A night of heavy drinking can take a toll on the human body, triggering well-known hangover symptoms ranging from light and sound sensitivity to exhaustion, dehydration, nausea, vomiting, vertigo, irritability, and more.
Alcohol-related diarrhea is one of these potential symptoms, especially among individuals with preexisting bowel diseases (commonly celiac disease, irritable bowel syndrome (IBS), and Crohn’s disease).
Diarrhea may also occur in those experiencing a high level of anxiety and physical agitation, or those with irregular sleep cycles or a significant sleep deficit.
Five potential causes of alcohol-induced diarrhea include:
Alcohol is a diuretic, meaning that it boosts urine production and forces water out from the body much faster than normal.
This is why heavy drinking leads to such frequent trips to the bathroom. And, if your body can’t keep up, it may use diarrhea to expel unwanted fluid even more quickly.
2. High Carb & Sugar Content
Sugar-laden cocktails, wine, and hard cider can also signal the gut to expel water and electrolytes, loosening bowel movements and potentially leading to diarrhea (depending on your body’s reactivity and your recent sugar consumption).
High-carbohydrate drinks can also be problematic as the body may not have the time to properly process and digest these drinks—they flood through the gastrointestinal tract and are fermented by gut microbes, leading to gas, cramping, and unpredictable stools.
Beer can also trigger uncomfortable gastrointestinal reactions in those with gluten sensitivity.
3. Faster Digestion
Acute exposure to alcohol increases peristalsis, the contraction of the muscles around the large intestines.
This increased motility puts pressure on the contents of the colon, speeding the movement of material through your lower digestive tract and often expelling it before it is fully digested. Without properly balancing the fluid content first, it can result in watery stool or diarrhea.
When a large amount of alcohol reaches the stomach suddenly, it can directly irritate the tissue of the stomach lining and prompt the stomach to increase acid production.
This can irritate the tissue of the intestines below in turn, especially if you’re drinking on an empty stomach, which can cause the body to absorb a much higher dose of alcohol more quickly.
As a result, alcohol may aggravate the entire gastrointestinal system, leading to diarrhea as the body attempts to get rid of the offending substance, whatever the cost.
5. Bacterial Imbalance
Alcohol is hard on human tissue, but it can be even more disruptive to microscopic bacteria.
These gut microbes are, by and large, helpful and necessary members of your bodily ecosystem. They help you process materials that human cells can’t deal with on their own and keep your guts working normally.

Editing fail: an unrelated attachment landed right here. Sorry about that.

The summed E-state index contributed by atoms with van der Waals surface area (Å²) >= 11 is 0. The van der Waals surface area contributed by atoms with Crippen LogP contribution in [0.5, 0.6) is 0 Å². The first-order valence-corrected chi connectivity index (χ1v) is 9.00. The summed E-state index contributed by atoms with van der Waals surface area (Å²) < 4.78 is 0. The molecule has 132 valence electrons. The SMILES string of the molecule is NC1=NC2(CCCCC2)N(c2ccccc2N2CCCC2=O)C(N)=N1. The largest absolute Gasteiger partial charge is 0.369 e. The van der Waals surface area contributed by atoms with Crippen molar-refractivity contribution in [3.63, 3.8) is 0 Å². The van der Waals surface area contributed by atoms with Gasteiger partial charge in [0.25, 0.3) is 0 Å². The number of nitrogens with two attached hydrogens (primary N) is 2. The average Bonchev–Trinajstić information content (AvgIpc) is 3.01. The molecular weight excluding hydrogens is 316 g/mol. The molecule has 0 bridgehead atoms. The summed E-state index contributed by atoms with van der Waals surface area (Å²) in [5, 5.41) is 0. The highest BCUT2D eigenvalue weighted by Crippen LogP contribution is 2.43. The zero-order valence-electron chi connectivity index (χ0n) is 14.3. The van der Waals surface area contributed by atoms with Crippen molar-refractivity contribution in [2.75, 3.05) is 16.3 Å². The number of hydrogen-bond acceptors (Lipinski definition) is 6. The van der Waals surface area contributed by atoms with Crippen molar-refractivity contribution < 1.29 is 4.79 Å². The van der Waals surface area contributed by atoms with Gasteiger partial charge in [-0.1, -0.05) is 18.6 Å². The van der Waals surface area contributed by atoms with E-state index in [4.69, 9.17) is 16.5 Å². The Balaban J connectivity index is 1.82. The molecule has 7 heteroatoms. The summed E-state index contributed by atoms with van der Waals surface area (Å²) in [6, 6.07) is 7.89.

Alcohol, and wine in particular, can devastate certain portions of your gut microbiome and cause others to grow out of control, leading to gas, bloating, and throwing your internal biology out of balance.
This culminates in periods of poor digestion and potentially loose stools continuing until your gut bacteria even out and restore your digestion to normal.
Alcohol Misuse & Constipation
While binge drinking and heavy drinking often cause short-term diarrhea by accelerating digestion and fluid removal past the norm, chronic misuse of alcohol can have the opposite effect, leading to constipation.
Alcohol is a diuretic and causes the body to expel fluids and lead to dehydration. And when dehydrated, the body will look for whatever moisture it can find to make up the deficit, sucking fluid out of the bowel and leaving the poop inside dry, hard, and difficult to pass.
This, in combination with alcohol’s overall depressant effects on the central nervous system including digestive function, makes chronic constipation a common symptom experienced by those with alcohol use disorder (AUD).
Treating Alcohol-Related Diarrhea
There are a number of treatment options available to limit or treat episodes of diarrhea related to alcohol intake, including:
- drinking plenty of water during and after a night of drinking
- taking Pepto-Bismol, Imodium, or other over-the-counter antidiarrheal medications
- avoiding any specific type of alcohol or alcoholic drink that has caused you digestive problems in the past
- improving your sleep, diet, and nutrition
- moderating or eliminating problematic alcohol consumption
To learn about our addiction treatment services for alcohol use disorder, please contact us today.